On one of these days I was also commanded to appear before the grand duke, whom I met in all his simplicity and unaffectedness in the so-called Roman House. He conversed with me for over an hour, and my description of Austrian conditions seemed to interest him. Not he, but most of the others, hinted at the desire of acquiring my services for the Weimar theatre—a desire that did not coincide with my own inclination.
When on the fourth day of my stay I paid my farewell visit to Goethe, he was friendly, but somewhat reserved. He expressed astonishment at my leaving Weimar so soon, and added that they would all be glad to hear from me occasionally. “They,” then, would be glad, not he. Even in later years he did not do me justice, for I do consider myself the best poet that has appeared after him and Schiller, in spite of the gulf that separates me from them. That all this did not lessen my love and reverence for him, I need scarcely say.
* * * * *
BEETHOVEN AS A LETTER WRITER
BY WALTER R. SPALDING, A.M.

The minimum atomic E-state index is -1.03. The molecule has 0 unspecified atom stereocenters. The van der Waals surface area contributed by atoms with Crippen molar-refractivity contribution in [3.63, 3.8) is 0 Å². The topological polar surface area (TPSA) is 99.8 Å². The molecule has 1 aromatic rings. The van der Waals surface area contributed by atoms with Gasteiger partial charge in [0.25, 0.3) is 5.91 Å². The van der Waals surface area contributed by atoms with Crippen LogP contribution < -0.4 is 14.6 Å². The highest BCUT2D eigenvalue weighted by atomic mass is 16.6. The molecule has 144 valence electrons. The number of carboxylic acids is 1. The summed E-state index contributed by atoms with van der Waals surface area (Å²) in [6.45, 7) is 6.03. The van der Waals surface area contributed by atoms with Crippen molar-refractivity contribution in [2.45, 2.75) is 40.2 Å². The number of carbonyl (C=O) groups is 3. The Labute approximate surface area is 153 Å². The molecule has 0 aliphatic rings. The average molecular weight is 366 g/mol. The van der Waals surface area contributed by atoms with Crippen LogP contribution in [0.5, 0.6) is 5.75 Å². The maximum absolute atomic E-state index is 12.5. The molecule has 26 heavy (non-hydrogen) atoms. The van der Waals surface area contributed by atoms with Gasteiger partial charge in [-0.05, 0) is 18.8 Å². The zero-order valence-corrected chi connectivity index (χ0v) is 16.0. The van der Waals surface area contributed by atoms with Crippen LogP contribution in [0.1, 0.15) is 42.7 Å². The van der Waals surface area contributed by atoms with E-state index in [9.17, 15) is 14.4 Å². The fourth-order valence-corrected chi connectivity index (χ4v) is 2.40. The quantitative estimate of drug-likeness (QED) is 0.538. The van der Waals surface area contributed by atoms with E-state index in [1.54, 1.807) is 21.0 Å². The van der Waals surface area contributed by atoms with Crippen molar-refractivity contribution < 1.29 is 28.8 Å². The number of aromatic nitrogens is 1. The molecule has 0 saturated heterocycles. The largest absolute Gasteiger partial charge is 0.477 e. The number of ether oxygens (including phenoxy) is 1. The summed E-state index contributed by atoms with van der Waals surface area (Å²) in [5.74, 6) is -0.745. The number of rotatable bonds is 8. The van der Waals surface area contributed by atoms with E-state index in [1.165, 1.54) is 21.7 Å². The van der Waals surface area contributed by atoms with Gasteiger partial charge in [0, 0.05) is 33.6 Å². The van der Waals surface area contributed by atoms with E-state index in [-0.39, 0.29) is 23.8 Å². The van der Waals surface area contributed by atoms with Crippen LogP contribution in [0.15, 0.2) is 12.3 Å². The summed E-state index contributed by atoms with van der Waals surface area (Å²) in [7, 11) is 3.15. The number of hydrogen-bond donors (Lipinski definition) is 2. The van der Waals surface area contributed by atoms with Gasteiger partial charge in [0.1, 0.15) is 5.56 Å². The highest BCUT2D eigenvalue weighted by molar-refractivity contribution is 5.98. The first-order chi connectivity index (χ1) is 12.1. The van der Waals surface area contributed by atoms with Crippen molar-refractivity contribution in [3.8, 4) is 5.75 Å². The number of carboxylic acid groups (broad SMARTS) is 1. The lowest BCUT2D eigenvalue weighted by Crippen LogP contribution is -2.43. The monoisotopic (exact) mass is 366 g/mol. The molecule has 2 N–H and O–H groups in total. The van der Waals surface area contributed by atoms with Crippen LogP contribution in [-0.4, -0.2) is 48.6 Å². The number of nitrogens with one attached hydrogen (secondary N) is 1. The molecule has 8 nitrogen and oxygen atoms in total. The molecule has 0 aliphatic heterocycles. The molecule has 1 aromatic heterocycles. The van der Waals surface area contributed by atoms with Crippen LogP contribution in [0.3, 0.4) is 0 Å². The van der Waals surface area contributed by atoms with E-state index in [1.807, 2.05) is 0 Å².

Associate Professor of Music, Harvard University
The first musician to whom a place among the representative masters of German literature may justly be assigned is Beethoven, and this fact is so significant and so closely connected with the subsequent development both of music and literature that the reasons for such a statement should be set forth in detail. Although Haydn kept a note-book, still extant, during his two visits to London, and although Mozart wrote the average number of letters, from no one of the musicians prior to Beethoven have we received, in writings which can be classed as literature, any expression of their personalities. Their intellectual and imaginative activity was manifested almost exclusively in music, and their interest in whatever lay outside the musical horizon was very slight. In the written words of neither Haydn nor Mozart do we find any reference to the poetical and prose works of Germany or of other nations, nor is there any evidence that their imaginations were influenced by suggestions drawn from literature. Famous though they were as musicians by reason of their sincere and masterful handling of the raw material of music, there is so little depth of thought in their compositions that many of them have failed to live. Neither Haydn nor Mozart can be considered as a great character and we miss the note of sublimity in their music, although it often has great vitality and charm. Beethoven, however, was a thinker in tones and often in words.